I need some great fiction for the summer. I have a list of suggestions I refer to when I remember, but I'm always looking for more ideas. 

Thursday, June 4, 2015

To Bubby, age six

Dear Bubby,

You turned six a few days ago, and though you were sick and running a fever we managed to celebrate at home a bit with your requested Chick-fil-a breakfast biscuit, Mexican food take-out, and fancy cupcakes that had a mini-Oreo on top. Every present was your favorite this year - a year filled with Legos and Ninja Turtles and light sabers, which you still call "light savers." Your list of words that you pronounce incorrectly grew shorter this year, so I only correct the light saber error because I don't want anyone to make fun of you. But honestly, I think it is adorable. That and the fact that you still say "aminals" from time to time instead of animals and "Pichotle" instead of "Chipotle." It seems there "baby words" are all that are left, and there's a part of me that regrets not recording every other word you have mispronounced over the years.

The fact that you are six now, Bubby, is a little bit hard for your mama. For one thing, you call me Mom now almost all of the time. And I came to realize about a month ago that your time with us, your mom and dad, is 33% over. You are 1/3 of your way to eighteen, to adulthood. It is going much faster than I ever thought it would. This saddens me, but it is also a joy to watch you grow.

You are reading so well now. Even in the last month you pick up (an age appropriate) book and read it cold with little to no assistance. I love listening to you read real books. I love how you laugh at classics like Frog and Toad, as well as the newer Piggie and Elephant books. We survived our first year of homeschooling together, and though there were tears (from both of us at times), it helped me to learn more about your strengths and weaknesses as well as mine.

You started piano this year, and it has been fun to hear you practice the last couple of weeks - now that lessons are over for the summer - and you are practicing because you want to. You tried basketball for the first time this year, and it was hard for you as one of the youngest and littlest on the team, but you stuck with it. You continued playing soccer, and it was fun to see you on the older end of your spring team, knowing what to do and making some goals.  You memorized all your verses for Awana this year, but more important than that, I see God working on your heart by the questions you ask about Him and the tenderheartedness I see displayed in your life.

You continue to be an excellent big brother. I know it is hard, but you handle our family's unique dynamics with grace and strength. You are patient and kind, and when I see you reading to Bug or wrestling with him or even working on his speech therapy homework with him, I am humbled and amazed by your kindness.

You are testing the boundaries. You remind me so much of myself with the words and attitudes that come out of your heart and mouth at times, and I pray you will learn how to use these things as assets rather than hindrances. You still have an innocence about you that most kids even your age lack these days, and I am thankful for that. I am thankful that you create rocketships out of cardboard boxes and pirate ship cannons out of papertowel rolls. You are kind to babies and toddlers. Your questions and observations are non-stop.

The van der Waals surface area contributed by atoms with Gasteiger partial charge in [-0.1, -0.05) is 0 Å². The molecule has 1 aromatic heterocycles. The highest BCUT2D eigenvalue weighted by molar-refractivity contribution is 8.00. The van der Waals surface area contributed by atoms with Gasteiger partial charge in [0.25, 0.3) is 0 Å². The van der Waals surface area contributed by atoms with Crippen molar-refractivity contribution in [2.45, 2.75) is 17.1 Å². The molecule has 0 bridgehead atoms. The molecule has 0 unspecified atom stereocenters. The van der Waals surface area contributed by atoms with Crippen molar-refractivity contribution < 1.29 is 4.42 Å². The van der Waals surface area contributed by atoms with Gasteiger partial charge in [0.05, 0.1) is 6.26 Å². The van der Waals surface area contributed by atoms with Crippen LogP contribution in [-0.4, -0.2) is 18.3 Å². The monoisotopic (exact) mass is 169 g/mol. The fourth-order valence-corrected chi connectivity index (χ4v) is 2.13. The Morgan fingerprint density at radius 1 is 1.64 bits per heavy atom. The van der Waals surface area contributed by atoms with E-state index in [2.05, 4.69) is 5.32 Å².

I pray that your year of being six would be blessed with fun and excitement, with new learning and new chances to show compassion. I pray that your heart would be open to Jesus and that your eyes would be open to those around you.  Happy birthday!


Wednesday, May 20, 2015

what most people don't tell you about the church

Tonight was the end of our Awana year at church.  I feel much of the same gratitude for my church now as I did last year. (You can read about that here.) This week has been hard, today has been hard, but I have peace and joy as I reflect upon tonight's event.

Bug moved up to Cubbies this year, and I worked in his classroom as secretary and to assist him. It was a significant transition for him. He was asked to memorize verses, listen with the big kids during opening ceremony, and participate in game time in addition to the story, snack and song component similar to last year.  From my mom/teacher perspective, I see the gap getting bigger for my son, but I also see people standing in the gap to help.

I see his other teachers cheering him along as we run the circle during games. I notice one student who is always patient with him as she waits for him during snack or coloring clean-up. I hear another child always say hello to him every week. I witness several Cubbies letting Bug get the closer beanbag during a game and the game directors finding ways to give my son success. I observe as teachers listen closely to decipher his words during Bible verse time. I see the excitement in Bugaboo's eyes when the Cubbie Bear puppet comes out each week. The teachers and students in the room are gracious to us when I have to take him out of class due to a meltdown.